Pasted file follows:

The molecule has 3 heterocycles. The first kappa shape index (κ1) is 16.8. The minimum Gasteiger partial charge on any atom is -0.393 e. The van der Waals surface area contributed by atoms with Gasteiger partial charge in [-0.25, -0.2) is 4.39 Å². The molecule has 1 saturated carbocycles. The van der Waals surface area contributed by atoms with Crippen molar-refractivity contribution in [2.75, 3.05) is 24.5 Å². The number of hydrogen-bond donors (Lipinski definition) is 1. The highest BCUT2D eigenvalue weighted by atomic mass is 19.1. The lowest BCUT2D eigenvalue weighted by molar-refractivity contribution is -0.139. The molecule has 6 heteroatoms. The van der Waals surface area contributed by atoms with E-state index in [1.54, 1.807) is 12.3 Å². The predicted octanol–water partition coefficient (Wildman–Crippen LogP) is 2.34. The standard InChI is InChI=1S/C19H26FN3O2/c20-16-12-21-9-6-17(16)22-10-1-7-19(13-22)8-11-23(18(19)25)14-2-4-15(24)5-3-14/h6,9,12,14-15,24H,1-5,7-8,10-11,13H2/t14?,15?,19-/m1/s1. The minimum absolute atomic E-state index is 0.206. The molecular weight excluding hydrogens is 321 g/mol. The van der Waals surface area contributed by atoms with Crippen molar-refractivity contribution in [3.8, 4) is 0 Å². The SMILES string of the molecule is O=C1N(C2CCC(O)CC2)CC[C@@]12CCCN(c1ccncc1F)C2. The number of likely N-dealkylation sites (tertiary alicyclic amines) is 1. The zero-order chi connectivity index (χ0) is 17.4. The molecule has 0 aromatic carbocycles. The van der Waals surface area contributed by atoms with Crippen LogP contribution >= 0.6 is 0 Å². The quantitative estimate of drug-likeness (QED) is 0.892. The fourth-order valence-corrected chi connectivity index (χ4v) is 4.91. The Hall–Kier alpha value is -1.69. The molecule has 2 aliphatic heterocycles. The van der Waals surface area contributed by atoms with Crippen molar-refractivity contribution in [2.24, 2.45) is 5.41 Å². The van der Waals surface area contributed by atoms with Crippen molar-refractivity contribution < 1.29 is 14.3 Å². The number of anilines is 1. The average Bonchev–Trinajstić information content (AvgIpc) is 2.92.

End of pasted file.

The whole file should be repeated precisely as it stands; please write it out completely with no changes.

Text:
The molecule has 3 heterocycles. The first kappa shape index (κ1) is 16.8. The minimum Gasteiger partial charge on any atom is -0.393 e. The van der Waals surface area contributed by atoms with Gasteiger partial charge in [-0.25, -0.2) is 4.39 Å². The molecule has 1 saturated carbocycles. The van der Waals surface area contributed by atoms with Crippen molar-refractivity contribution in [2.75, 3.05) is 24.5 Å². The number of hydrogen-bond donors (Lipinski definition) is 1. The highest BCUT2D eigenvalue weighted by atomic mass is 19.1. The lowest BCUT2D eigenvalue weighted by molar-refractivity contribution is -0.139. The molecule has 6 heteroatoms. The van der Waals surface area contributed by atoms with E-state index in [1.54, 1.807) is 12.3 Å². The predicted octanol–water partition coefficient (Wildman–Crippen LogP) is 2.34. The standard InChI is InChI=1S/C19H26FN3O2/c20-16-12-21-9-6-17(16)22-10-1-7-19(13-22)8-11-23(18(19)25)14-2-4-15(24)5-3-14/h6,9,12,14-15,24H,1-5,7-8,10-11,13H2/t14?,15?,19-/m1/s1. The minimum absolute atomic E-state index is 0.206. The molecular weight excluding hydrogens is 321 g/mol. The van der Waals surface area contributed by atoms with Crippen molar-refractivity contribution in [3.8, 4) is 0 Å². The SMILES string of the molecule is O=C1N(C2CCC(O)CC2)CC[C@@]12CCCN(c1ccncc1F)C2. The number of likely N-dealkylation sites (tertiary alicyclic amines) is 1. The zero-order chi connectivity index (χ0) is 17.4. The molecule has 0 aromatic carbocycles. The van der Waals surface area contributed by atoms with Crippen LogP contribution >= 0.6 is 0 Å². The quantitative estimate of drug-likeness (QED) is 0.892. The fourth-order valence-corrected chi connectivity index (χ4v) is 4.91. The Hall–Kier alpha value is -1.69. The molecule has 2 aliphatic heterocycles. The van der Waals surface area contributed by atoms with Crippen molar-refractivity contribution in [2.24, 2.45) is 5.41 Å². The van der Waals surface area contributed by atoms with Crippen molar-refractivity contribution < 1.29 is 14.3 Å². The number of anilines is 1. The average Bonchev–Trinajstić information content (AvgIpc) is 2.92.